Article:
The views and opinions expressed by the author(s) do not represent the official position of Barbados TODAY.
by Dr. V. Armogan
The Barbados Dental Association has had to become experts on COVID as our profession was initially ranked in the 95-99 percentile for danger to exposure.
When we recognise that autopsies are not carried out on COVID positive patients in Barbados due to the risk of exposure from aerosols, and dentists deal with aerosols generated from our drills all day long, you can understand why we had to become experts on the virus.
With our protocols and upgraded equipment, we have been able to successfully deliver treatment without a single incident of infection throughout this pandemic. All of this was done without Government guidance or assistance.
Requests were made to allow the importation of COVID-related equipment and supplies duty-and VAT-free to aid in the protection of the public, but we have received no response to date.
Meanwhile, some of our CARICOM neighbours were proactive and allowed all COVID related supplies to be imported free of duties and VAT. As such, the cost of thermometers, masks, gloves, oximeters, HEPA filters, UVC lights etc have not been driving up the cost of living as much in those territories as they have in Barbados.
Despite our vast expertise and reaching out to Government prior to the onslaught of COVID on our society, we have never been consulted, nor included, on anything COVID. This is a shame and speaks volumes on the management of COVID in Barbados.
In recent days, a document titled “Safe Zone Implementation Framework for Public and Private Healthcare Institutions in Barbados” was received and reviewed by the Barbados Dental Association. Listed below are some of our concerns.
(1) The testing frequency suggested seems to defy logic, and science, for both vaccinated, and unvaccinated, persons with low risk. The recommended 30-day testing cycle would fail to discover possible infection and contagion.
Given an incubation period of 3-23 days and a contagion period of 10-14 days for unvaccinated individuals, (approximately five days for a vaccinated person),
a test every 30 days would potentially miss many instances of spread. As such, if I were tested today, I could contract COVID tomorrow, start spreading it in three days for 14 days and then recover. On my next test, I’d likely show negative.
Considering that this policy is directed at the HealthCare offices, dealing with an immunocompromised population, we could potentially be spreading the virus and not even being able to contact trace the infected individuals. As such, a seven-day testing period is ideal, but may be stretched to 14 days, to still capture a vast majority of cases. Thirty days, however, makes no sense.
(2) While not stipulated, it is understood that the tests would be conducted using current facilities. The waiting period at these facilities is currently between two-four hours.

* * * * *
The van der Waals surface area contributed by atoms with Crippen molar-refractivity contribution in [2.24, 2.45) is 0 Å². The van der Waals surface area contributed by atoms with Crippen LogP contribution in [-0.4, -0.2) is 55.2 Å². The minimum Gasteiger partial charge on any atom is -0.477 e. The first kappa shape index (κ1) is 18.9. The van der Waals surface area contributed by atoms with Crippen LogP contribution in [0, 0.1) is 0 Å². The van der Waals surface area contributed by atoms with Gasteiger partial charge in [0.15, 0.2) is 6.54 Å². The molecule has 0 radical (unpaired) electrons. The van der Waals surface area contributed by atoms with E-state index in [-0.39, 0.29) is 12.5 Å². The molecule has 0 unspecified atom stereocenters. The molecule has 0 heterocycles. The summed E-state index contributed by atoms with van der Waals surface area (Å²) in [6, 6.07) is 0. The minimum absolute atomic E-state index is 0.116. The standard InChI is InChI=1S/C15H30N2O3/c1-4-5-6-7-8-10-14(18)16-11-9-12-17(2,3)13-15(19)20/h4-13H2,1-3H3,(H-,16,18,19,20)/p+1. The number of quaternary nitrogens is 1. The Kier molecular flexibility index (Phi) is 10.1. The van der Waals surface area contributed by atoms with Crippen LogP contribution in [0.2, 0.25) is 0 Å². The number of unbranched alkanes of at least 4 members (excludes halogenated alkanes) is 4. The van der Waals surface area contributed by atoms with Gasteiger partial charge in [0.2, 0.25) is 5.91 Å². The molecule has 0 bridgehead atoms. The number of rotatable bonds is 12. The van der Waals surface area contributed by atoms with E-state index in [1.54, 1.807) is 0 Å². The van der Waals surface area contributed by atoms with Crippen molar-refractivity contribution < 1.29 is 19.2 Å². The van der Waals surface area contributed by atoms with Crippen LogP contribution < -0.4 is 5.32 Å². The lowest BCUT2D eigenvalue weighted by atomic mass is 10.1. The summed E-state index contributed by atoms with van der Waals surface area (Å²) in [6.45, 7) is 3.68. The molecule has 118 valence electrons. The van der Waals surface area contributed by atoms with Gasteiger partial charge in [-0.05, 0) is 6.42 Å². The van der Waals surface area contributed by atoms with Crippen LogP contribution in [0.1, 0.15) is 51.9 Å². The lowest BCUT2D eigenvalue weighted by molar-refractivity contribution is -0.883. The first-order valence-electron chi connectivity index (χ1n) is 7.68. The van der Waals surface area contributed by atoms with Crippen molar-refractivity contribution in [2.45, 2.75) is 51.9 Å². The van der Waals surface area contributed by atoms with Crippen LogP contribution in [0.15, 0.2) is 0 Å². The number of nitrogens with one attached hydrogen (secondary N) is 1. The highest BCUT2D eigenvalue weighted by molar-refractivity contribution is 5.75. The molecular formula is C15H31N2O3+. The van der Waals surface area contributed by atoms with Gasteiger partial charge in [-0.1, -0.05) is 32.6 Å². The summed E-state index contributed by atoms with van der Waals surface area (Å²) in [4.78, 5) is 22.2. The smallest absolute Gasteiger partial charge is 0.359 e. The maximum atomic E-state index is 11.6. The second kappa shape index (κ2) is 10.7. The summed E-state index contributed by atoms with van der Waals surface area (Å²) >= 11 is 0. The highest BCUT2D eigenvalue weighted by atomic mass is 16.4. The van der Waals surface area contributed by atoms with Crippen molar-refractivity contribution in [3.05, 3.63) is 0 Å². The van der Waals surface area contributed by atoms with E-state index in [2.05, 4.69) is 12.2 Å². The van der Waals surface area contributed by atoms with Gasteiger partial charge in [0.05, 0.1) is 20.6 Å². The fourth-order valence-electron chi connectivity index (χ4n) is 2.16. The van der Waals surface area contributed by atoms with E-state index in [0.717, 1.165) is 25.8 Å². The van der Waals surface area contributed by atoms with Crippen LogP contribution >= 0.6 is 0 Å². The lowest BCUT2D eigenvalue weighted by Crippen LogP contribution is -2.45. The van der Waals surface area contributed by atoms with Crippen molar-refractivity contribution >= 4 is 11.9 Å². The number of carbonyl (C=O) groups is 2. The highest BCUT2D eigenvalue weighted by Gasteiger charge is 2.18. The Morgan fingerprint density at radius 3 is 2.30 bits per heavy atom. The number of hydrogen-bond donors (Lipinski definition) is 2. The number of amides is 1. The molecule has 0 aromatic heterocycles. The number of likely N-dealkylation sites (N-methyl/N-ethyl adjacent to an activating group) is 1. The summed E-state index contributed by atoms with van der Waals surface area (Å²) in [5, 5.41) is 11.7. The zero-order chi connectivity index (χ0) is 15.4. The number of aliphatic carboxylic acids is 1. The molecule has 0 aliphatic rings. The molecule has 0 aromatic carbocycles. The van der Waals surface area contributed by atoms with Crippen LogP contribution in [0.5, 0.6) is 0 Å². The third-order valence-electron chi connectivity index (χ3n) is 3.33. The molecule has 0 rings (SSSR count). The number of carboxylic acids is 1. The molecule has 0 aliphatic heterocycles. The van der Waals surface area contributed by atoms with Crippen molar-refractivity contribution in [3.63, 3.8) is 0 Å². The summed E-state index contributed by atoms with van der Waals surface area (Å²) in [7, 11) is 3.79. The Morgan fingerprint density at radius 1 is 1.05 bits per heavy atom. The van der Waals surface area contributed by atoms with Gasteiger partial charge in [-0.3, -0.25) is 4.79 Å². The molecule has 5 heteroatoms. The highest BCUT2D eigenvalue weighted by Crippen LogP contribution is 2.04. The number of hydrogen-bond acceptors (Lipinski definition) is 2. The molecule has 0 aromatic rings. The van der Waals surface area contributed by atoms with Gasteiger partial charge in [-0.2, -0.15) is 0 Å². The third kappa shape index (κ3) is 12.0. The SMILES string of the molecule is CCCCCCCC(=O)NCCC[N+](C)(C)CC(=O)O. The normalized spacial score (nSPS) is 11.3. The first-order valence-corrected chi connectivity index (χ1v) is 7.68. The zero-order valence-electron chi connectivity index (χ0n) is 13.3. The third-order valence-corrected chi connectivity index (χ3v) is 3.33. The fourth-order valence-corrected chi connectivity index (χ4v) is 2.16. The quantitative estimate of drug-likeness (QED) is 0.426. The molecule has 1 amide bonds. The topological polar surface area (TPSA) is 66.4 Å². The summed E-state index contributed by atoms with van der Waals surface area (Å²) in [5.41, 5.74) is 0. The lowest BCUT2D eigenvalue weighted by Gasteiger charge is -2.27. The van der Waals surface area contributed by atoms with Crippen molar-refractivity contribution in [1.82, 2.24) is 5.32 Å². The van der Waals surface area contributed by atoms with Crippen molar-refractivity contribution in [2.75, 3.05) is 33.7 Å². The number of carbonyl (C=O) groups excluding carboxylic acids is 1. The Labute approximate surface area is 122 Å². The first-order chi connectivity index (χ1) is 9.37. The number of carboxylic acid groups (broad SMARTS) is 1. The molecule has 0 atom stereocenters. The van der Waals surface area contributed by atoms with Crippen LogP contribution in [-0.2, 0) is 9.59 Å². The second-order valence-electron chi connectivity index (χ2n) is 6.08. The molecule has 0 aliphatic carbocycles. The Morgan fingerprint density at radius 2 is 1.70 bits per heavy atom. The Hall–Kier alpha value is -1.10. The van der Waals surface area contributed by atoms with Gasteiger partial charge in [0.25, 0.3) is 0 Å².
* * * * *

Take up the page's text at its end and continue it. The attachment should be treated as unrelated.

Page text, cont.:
Clearly, with more demand on facilities as Safe Zones are established (not just in HealthCare but also in Hospitality), this will increase.
If employees are doing this on company time, this will result in all manner of difficulties: – transportation to and from the facility; time away from work; disruption of already disrupted workplaces; potential exposure at facilities; discomfort and sequelae of testing procedure (headaches, pain or discomfort) etc.
(3) A recent release from the GIS was requesting people to come forward and be trained to become swabbers. This appears to be in contravention of the Medical Act and we would strongly recommend that this is done properly and legally. Doing otherwise could open the Government of Barbados, and the establishment employing non-medical personnel, to potential lawsuits if people are injured from the swabbing.
(4) Allow testing at the medical/dental/paramedical offices. This will cut down on the demand at the Government testing facilities and prevent all of the problems mentioned above. A representative from the COVID unit can be assigned to various offices (as was done with the hotels) to follow up and maintain the records for Government. Tests can be requisitioned or delivered based on the number of employees.
(5) Allow the use of rapid antigen saliva tests. Without a doubt, rapid antigen testing is designed for this purpose – repetitive testing.
However, no one is thrilled about having a nasal swab done repeatedly. It can be uncomfortable and some people report headaches etc after swabbing and thus an inability to work effectively.
Additionally, if a doctor/nurse does not carry out the swabbing, we could be in contravention of the Medical Act. To move into Safe Zones and requiring nurses at each location is ridiculous, and will not only be expensive, but will pull nurses from frontline responsibilities (especially since some businesses will pay more than Government).
Additionally, doing nasal swabs requires a change of gloves between swabs (increasing costs and spending of foreign currency) – whereas a saliva test allows the patient to collect their own sample and administer their own test, with supervision.
(6) Change the guidelines for rapid antigen testing. A document circulated on October 15th by the Government of Barbados re Rapid Antigen Tests states that the only indications for Rapid wwAntigen tests are:
(1) for travel and
(2) symptomatic cases.
Clearly, the move to mass testing will violate that policy as we will be testing people who are asymptomatic and not travelling. As healthcare professionals with critical thinking abilities, it is disappointing that the Government of Barbados has not seen fit to include the Barbados Dental Association in matters related to COVID protocols.
Barbados Dental Association submitted on behalf of the Barbados Dental Association by President, Dr. V. Armogan ([email protected])